Tahoe Light Photography » Corporate, outdoor and adventure photography by Reno and Lake Tahoe freelance photographer Scott Sady.

Tahoe olympic atheletes past and present plus a few big names

by Scott Sady

The Tahoe area has always been a breeding ground for winter Olympic athletes and this year at Sochi is no exception. We already have a South Lake Tahoe lady, Jamie Anderson with a gold and Squaw Valley’s Julia Mancuso steps it up for a bronze medal in her third straight Olympics as well as Squaw Valley’s Travis Ganong getting a career best fifth-place finish in the Sochi downhill. In honor of the great place we live in and the athletes that this place seems to breed, I have put together a few photos from previous Olympics that I shot as part of USA Today’s Alpine event photo staff. The alpine events are usually fairly far away from the main Olympic hub. During the Torino olympics in Italy, I was based in Sestriere, a small mountain town about 60 miles and several hours from Torino. I only saw the main city while coming and going. Sochi appears to be similar, with the mountain venues located up in the Caucus range, well away from Sochi proper, which is a tropical resort town.

I shot the Salt Lake Olympics in 2002 and the Torino Olympics in 2006 and I can tell you that digital camera technology has come a long, LONG way! My first Olympics were on the amazing 6-megapixle, horrible in low light Nikon D2h. Boy how spoiled we are now getting 10 frames per second at 20+ megapixles with great images at iso 8000. During the women’s downhill in Salt Lake, I positioned myself under the main jump to get a great air shot of the ladies flying by. It was a blind approach, meaning you couldn’t see uphill, and my camera fired about 3 frames per second. So I actually had to listen for the sound of their turn building up and the edge releasing to know they were about to fly overhead, then push the shutter once and pray.

millergs

Bodie Miller on his way to a silver Medal at the Salt Lake Olympics

wmogul bahrkewin

Truckee’s Shannon Bahrke comes from behind to take a silver medal in the women’s freestyle Moguls event. Back then it was illegal to get inverted on their jumps, and they didn’t have to wear helmets.

me snowy

Olympics aren’t all fun and games. Photographers have to be in position hours before a race starts and if there is a course hold, like there was on the women’s downhill in Salt Lake, you are forced to stay on the course until they decide to either run the race or cancel it. In this case, nearly 4 hours of snowfall. I finally fell asleep waiting.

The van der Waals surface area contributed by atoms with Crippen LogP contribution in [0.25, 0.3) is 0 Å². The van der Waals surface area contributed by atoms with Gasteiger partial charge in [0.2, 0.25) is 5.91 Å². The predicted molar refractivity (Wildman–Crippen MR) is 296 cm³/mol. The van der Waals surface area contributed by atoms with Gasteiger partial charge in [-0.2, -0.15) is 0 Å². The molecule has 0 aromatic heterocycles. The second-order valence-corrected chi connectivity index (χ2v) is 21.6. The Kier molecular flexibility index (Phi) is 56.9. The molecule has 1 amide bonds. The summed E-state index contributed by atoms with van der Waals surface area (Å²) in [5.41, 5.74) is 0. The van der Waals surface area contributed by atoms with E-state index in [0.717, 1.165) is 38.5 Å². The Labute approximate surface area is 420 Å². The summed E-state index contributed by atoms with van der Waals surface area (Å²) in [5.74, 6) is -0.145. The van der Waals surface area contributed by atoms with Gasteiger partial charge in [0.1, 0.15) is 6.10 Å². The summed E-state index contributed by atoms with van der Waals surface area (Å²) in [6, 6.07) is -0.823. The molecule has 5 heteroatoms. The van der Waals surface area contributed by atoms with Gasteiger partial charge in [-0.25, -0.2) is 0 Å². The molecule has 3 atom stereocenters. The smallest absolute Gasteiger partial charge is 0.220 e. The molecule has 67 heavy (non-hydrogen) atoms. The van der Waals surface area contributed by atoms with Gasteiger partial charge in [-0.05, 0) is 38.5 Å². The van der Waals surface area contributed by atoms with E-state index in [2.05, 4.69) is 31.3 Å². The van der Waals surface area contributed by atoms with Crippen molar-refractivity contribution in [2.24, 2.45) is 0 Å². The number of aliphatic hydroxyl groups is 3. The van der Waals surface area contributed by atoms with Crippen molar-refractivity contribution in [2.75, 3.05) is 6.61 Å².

M DOWNHILL

Bodie Miller on the downhill track in Sestriere during the 2006 winter Olympics. Bodie was in his wild phase during this Olympics and did a lot of partying, but didn’t claim any medals. However, he came back the next season to take the world cup overall title, a feat way more challenging than any Olympics win, but mostly unknown to American audiences.

M SUPERG

Truckee’s Daron Rahlves on the downhill run at the 2006 Olympics. Rahlves is not competing in the current olympics but keeps the competitive spirit alive as the founder of the wildly popular Banzai Tour.

Squaw Valley

Squaw Valley’s Marco Sullivan on his downhill run at the 2006 olympics.

M DOWNHILL

The lower portion of the ice-injected slalom event at Sestriere Italy.

M DOWNHILL

Ted Ligety bursts on the scene winning a gold medal in the combined event at the 2006 winter olympics. Now we know him as Mr. GS.

M GIANT SLALOM

Bodie still half asleep during course inspection in Italy.

M SUPERG

Bodie crashes through a gate and miraculously stays upright after making a 40+ MPH turn on one leg, but unfortunately he was already off the course and disqualified from the race.

M DOWNHILL

Bodie Miller on the downhill course in Italy at the 2006 olympics.

GIANT SLALOM

Julia Mancuso on her Giant Slalom run at the 2006 Olympics in Italy.

W COMBINED

Julia Mancuso on her surprise gold-medal run during the combined event at the 2006 winter Olympics. The combined is one run of downhill or super-G, both very fast speed events, and one run of slalom, pictured here. Julia is quite good in speed events, but not so much in slalom, which is why we were all pretty surprised when she laid down a blistering slalom run to capture the gold. Note the trademark tiara, and not-so-trademark lack of a helmet. Can you imagine racing or doing freestyle without a helmet these days?

W DOWNHILL

Lindsey Vonn, (then Lindsey Kildow) in pain at the finish line after finishing the downhill off the podium. Lindsey had a scary crash on a compression during training the previous day and managed to finish her olympic races on mostly grit and painkillers. She has since gone on to be the most dominant American ski racer of all-time. Unfortunately, she took out her ACL last year, and again earlier this year trying to come back for Sochi, so we will see her as an analyst this year, not on the slopes.

W COMBINED

Lindsey Vonn (then Kildow) during the slalom portion of the combined. Lindsey skied in pain the whole Torino Olympics, but went on to become the most formidable and decorated American skier ever.

Stacy Cook of Mammoth Mountain at the finish line after her downhill run in the 2006 winter olympics in Italy. I know Mammoth isn
Stacy Cook of Mammoth Mountain at the finish line after her downhill run in the 2006 winter Olympics in Italy. I know Mammoth isn’t really local, but close enough.
casey

Truckee’s Daron Rahlves last Olympic attempt was in the skiercross at the Vancouver Olympics. Here he was training for it at Sugarbowl ski resort.

South Lake Tahoe

South Lake Tahoe’s Travis Cabral competes in the moguls event at the Torino Olympics in 2006. Nikon’s digital low light performance at the time really sucked compared to modern cameras.

ussa freestyle at heavenly

OK, I’m a sloppy record keeper. I shot the world cup freestyle competition at Heavenly Valley last year. Most of these guys and girls will be at the olympics, but after doing the assignment, I lost the start sheet, so I don’t know who most of these guys are anymore. But I love the weirdness of this picture. We don’t have any locals as far as I know in the aerials events, but local ski manufacturer Moment Skis had a couple of their aerial athletes podium in Vancouver, so there is a sort-of local connection.